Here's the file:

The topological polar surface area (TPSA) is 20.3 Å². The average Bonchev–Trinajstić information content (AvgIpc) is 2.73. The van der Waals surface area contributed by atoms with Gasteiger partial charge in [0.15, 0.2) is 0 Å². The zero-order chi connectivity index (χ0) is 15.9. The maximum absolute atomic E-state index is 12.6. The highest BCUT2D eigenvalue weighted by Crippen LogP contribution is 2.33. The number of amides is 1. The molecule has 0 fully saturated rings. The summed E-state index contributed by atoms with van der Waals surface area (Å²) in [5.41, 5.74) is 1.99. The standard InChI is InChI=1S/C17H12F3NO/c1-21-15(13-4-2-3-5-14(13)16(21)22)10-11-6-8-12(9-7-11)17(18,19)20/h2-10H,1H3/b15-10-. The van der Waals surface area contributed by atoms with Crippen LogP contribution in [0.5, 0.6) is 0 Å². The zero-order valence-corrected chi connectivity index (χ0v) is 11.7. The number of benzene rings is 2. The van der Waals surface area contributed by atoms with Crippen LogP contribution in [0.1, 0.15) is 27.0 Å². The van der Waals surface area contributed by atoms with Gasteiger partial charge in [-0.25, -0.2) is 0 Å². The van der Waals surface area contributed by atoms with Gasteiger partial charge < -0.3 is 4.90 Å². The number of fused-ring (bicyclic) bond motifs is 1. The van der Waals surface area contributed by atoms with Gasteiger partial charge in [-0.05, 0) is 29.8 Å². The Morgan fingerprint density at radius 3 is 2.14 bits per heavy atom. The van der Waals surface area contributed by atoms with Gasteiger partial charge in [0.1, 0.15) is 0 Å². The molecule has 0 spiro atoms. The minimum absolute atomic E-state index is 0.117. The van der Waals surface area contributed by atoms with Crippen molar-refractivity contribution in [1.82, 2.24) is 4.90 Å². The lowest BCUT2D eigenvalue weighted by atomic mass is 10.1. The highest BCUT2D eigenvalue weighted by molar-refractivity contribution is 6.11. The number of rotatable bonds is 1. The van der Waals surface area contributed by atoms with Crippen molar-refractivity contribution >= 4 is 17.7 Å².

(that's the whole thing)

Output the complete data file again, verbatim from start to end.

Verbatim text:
The topological polar surface area (TPSA) is 20.3 Å². The average Bonchev–Trinajstić information content (AvgIpc) is 2.73. The van der Waals surface area contributed by atoms with Gasteiger partial charge in [0.15, 0.2) is 0 Å². The zero-order chi connectivity index (χ0) is 15.9. The maximum absolute atomic E-state index is 12.6. The highest BCUT2D eigenvalue weighted by Crippen LogP contribution is 2.33. The number of amides is 1. The molecule has 0 fully saturated rings. The summed E-state index contributed by atoms with van der Waals surface area (Å²) in [5.41, 5.74) is 1.99. The standard InChI is InChI=1S/C17H12F3NO/c1-21-15(13-4-2-3-5-14(13)16(21)22)10-11-6-8-12(9-7-11)17(18,19)20/h2-10H,1H3/b15-10-. The van der Waals surface area contributed by atoms with Crippen LogP contribution in [0.5, 0.6) is 0 Å². The zero-order valence-corrected chi connectivity index (χ0v) is 11.7. The number of benzene rings is 2. The van der Waals surface area contributed by atoms with Crippen LogP contribution in [0.1, 0.15) is 27.0 Å². The van der Waals surface area contributed by atoms with Gasteiger partial charge in [-0.25, -0.2) is 0 Å². The van der Waals surface area contributed by atoms with Gasteiger partial charge < -0.3 is 4.90 Å². The number of fused-ring (bicyclic) bond motifs is 1. The van der Waals surface area contributed by atoms with Gasteiger partial charge in [-0.05, 0) is 29.8 Å². The Morgan fingerprint density at radius 3 is 2.14 bits per heavy atom. The van der Waals surface area contributed by atoms with Gasteiger partial charge in [0.1, 0.15) is 0 Å². The molecule has 0 spiro atoms. The minimum absolute atomic E-state index is 0.117. The van der Waals surface area contributed by atoms with Crippen molar-refractivity contribution in [1.82, 2.24) is 4.90 Å². The lowest BCUT2D eigenvalue weighted by atomic mass is 10.1. The highest BCUT2D eigenvalue weighted by molar-refractivity contribution is 6.11. The number of rotatable bonds is 1. The van der Waals surface area contributed by atoms with Crippen molar-refractivity contribution >= 4 is 17.7 Å².